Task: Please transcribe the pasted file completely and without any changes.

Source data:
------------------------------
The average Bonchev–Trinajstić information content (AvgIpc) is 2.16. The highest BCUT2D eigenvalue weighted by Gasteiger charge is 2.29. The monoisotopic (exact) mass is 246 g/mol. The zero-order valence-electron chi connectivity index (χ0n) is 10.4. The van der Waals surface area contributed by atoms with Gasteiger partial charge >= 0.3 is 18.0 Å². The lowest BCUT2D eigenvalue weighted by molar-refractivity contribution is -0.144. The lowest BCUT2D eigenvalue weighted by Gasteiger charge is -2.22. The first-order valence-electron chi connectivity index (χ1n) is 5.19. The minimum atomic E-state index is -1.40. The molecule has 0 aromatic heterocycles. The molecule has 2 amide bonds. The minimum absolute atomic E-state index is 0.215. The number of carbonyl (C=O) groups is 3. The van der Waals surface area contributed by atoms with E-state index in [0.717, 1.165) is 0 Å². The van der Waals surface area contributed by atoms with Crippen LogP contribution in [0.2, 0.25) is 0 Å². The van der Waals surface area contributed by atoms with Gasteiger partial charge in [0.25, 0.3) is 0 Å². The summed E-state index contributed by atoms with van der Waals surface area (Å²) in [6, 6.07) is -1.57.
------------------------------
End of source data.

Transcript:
The average Bonchev–Trinajstić information content (AvgIpc) is 2.16. The highest BCUT2D eigenvalue weighted by Gasteiger charge is 2.29. The monoisotopic (exact) mass is 246 g/mol. The zero-order valence-electron chi connectivity index (χ0n) is 10.4. The van der Waals surface area contributed by atoms with Gasteiger partial charge >= 0.3 is 18.0 Å². The lowest BCUT2D eigenvalue weighted by molar-refractivity contribution is -0.144. The lowest BCUT2D eigenvalue weighted by Gasteiger charge is -2.22. The first-order valence-electron chi connectivity index (χ1n) is 5.19. The minimum atomic E-state index is -1.40. The molecule has 0 aromatic heterocycles. The molecule has 2 amide bonds. The minimum absolute atomic E-state index is 0.215. The number of carbonyl (C=O) groups is 3. The van der Waals surface area contributed by atoms with E-state index in [0.717, 1.165) is 0 Å². The van der Waals surface area contributed by atoms with Crippen LogP contribution in [0.2, 0.25) is 0 Å². The van der Waals surface area contributed by atoms with Gasteiger partial charge in [0.25, 0.3) is 0 Å². The summed E-state index contributed by atoms with van der Waals surface area (Å²) in [6, 6.07) is -1.57.